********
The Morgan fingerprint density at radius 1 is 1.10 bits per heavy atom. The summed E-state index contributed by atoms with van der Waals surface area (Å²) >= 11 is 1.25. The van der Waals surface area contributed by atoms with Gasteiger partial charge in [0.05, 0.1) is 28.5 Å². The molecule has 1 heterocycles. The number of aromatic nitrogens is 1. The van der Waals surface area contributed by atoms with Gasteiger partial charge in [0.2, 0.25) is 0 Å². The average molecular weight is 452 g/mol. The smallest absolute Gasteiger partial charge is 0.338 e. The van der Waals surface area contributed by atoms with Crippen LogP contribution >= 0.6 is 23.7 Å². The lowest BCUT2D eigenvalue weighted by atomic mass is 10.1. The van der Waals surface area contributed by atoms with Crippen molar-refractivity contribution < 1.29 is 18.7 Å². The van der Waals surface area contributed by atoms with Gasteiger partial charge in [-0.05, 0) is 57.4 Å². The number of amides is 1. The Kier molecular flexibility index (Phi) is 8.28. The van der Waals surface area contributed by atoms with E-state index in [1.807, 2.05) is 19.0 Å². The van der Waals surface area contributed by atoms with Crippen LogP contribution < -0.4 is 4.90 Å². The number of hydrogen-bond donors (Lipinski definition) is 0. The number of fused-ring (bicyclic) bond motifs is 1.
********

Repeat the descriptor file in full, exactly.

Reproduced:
The Morgan fingerprint density at radius 1 is 1.10 bits per heavy atom. The summed E-state index contributed by atoms with van der Waals surface area (Å²) >= 11 is 1.25. The van der Waals surface area contributed by atoms with Gasteiger partial charge in [0.05, 0.1) is 28.5 Å². The molecule has 1 heterocycles. The number of aromatic nitrogens is 1. The van der Waals surface area contributed by atoms with Gasteiger partial charge in [0.2, 0.25) is 0 Å². The average molecular weight is 452 g/mol. The smallest absolute Gasteiger partial charge is 0.338 e. The van der Waals surface area contributed by atoms with Crippen LogP contribution >= 0.6 is 23.7 Å². The lowest BCUT2D eigenvalue weighted by atomic mass is 10.1. The van der Waals surface area contributed by atoms with Crippen molar-refractivity contribution < 1.29 is 18.7 Å². The van der Waals surface area contributed by atoms with Gasteiger partial charge in [-0.05, 0) is 57.4 Å². The number of amides is 1. The Kier molecular flexibility index (Phi) is 8.28. The van der Waals surface area contributed by atoms with E-state index in [1.807, 2.05) is 19.0 Å². The van der Waals surface area contributed by atoms with Crippen LogP contribution < -0.4 is 4.90 Å². The number of hydrogen-bond donors (Lipinski definition) is 0. The number of fused-ring (bicyclic) bond motifs is 1.